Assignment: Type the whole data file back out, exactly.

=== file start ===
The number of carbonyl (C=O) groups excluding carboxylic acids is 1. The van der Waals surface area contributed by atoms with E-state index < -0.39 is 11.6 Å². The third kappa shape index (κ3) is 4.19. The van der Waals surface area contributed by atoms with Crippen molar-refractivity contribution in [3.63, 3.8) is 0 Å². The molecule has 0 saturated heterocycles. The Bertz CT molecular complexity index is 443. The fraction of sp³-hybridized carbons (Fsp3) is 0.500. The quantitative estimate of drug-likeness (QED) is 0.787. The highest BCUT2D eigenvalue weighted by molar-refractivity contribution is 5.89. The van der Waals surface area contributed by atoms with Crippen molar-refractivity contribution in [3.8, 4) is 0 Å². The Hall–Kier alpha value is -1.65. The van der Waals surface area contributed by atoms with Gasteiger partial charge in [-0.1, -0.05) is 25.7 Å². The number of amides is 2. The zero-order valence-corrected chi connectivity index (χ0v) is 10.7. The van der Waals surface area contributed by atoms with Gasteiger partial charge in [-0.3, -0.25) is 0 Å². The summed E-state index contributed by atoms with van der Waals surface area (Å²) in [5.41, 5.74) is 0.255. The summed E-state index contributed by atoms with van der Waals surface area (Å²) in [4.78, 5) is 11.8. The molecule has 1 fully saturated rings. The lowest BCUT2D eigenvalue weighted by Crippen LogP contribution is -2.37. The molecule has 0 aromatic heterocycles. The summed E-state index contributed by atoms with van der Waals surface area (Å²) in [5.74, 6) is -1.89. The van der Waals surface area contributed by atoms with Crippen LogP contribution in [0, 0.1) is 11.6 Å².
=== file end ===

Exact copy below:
The number of carbonyl (C=O) groups excluding carboxylic acids is 1. The van der Waals surface area contributed by atoms with E-state index < -0.39 is 11.6 Å². The third kappa shape index (κ3) is 4.19. The van der Waals surface area contributed by atoms with Crippen molar-refractivity contribution in [3.63, 3.8) is 0 Å². The molecule has 0 saturated heterocycles. The Bertz CT molecular complexity index is 443. The fraction of sp³-hybridized carbons (Fsp3) is 0.500. The quantitative estimate of drug-likeness (QED) is 0.787. The highest BCUT2D eigenvalue weighted by molar-refractivity contribution is 5.89. The van der Waals surface area contributed by atoms with Crippen molar-refractivity contribution in [3.8, 4) is 0 Å². The Hall–Kier alpha value is -1.65. The van der Waals surface area contributed by atoms with Gasteiger partial charge in [-0.1, -0.05) is 25.7 Å². The number of amides is 2. The zero-order valence-corrected chi connectivity index (χ0v) is 10.7. The van der Waals surface area contributed by atoms with Gasteiger partial charge in [-0.3, -0.25) is 0 Å². The summed E-state index contributed by atoms with van der Waals surface area (Å²) in [5.41, 5.74) is 0.255. The summed E-state index contributed by atoms with van der Waals surface area (Å²) in [4.78, 5) is 11.8. The molecule has 1 fully saturated rings. The lowest BCUT2D eigenvalue weighted by Crippen LogP contribution is -2.37. The molecule has 0 aromatic heterocycles. The summed E-state index contributed by atoms with van der Waals surface area (Å²) in [5.74, 6) is -1.89. The van der Waals surface area contributed by atoms with Crippen LogP contribution in [0, 0.1) is 11.6 Å².